Developing a child’s motor skills
Playing the violin is an art of its own. It tests the violinist’s hand eye coordination and nimbleness as he or she makes the different fingering changes required for each piece of music. The brain subconsciously deciphers the notes reflected on the score and converts them into specific motor patterns required to perform a musical piece.
For a violinist, practice is everything. In order to completely master a particular music piece, the violinist would have to go through a long and arduous process of trial and error. This involves internalizing and building the muscle memory required to be able to play the piece well. This process scales exponentially as the musical piece becomes more and more complicated. In between bouts of musical slumps, patience and the determination to push forward becomes an important trait that would enable a violinist to eventually pull through and be able to perform the piece well. This continuous process will become an opportunity to build character in your child, as he/she undergoes a journey of self discovery.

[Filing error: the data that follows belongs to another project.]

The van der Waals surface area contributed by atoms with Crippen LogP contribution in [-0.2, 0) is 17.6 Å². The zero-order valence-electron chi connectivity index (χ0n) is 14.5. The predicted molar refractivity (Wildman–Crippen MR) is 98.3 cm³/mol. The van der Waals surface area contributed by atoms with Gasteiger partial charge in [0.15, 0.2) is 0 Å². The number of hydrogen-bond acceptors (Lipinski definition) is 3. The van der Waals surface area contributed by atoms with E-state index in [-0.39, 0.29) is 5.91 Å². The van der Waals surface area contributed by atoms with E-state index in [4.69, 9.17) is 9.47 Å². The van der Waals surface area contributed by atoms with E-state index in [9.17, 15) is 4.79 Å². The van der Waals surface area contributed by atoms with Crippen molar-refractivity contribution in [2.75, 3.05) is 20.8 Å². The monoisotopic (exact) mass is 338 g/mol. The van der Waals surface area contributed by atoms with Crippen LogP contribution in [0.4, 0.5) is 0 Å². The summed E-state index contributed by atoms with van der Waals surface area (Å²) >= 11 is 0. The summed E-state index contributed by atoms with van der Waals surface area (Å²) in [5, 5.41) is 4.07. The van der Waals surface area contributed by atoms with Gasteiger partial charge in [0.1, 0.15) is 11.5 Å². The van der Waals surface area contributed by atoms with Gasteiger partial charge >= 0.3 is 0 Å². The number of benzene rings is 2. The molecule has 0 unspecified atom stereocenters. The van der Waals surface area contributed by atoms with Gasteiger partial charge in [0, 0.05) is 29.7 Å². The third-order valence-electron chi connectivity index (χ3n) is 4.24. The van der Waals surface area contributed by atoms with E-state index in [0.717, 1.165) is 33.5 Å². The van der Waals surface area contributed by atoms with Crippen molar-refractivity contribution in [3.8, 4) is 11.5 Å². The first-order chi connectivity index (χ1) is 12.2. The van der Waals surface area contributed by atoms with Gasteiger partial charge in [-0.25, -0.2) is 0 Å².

Appreciation of Music
Playing the violin, like all musical instruments, helps to develop your child’s appreciation for the fine arts. Music has long been one of the most important aspects of our cultural history. Taking up a musical instrument like the violin would expose your child to one of the most popular mediums of our cultural heritage and develop in him/her a keener appreciation for music.
In the course of picking up the violin, your child is not only restricted to merely learning how to play the instrument. He or she would also be required to take up the theoretical aspects of music, which include: musical score reading skills, historical classification of different types of musical periods, differentiating the different types of musical instruments and many other keener aspects of the musical world that would expand the horizons of your child’s understanding of music.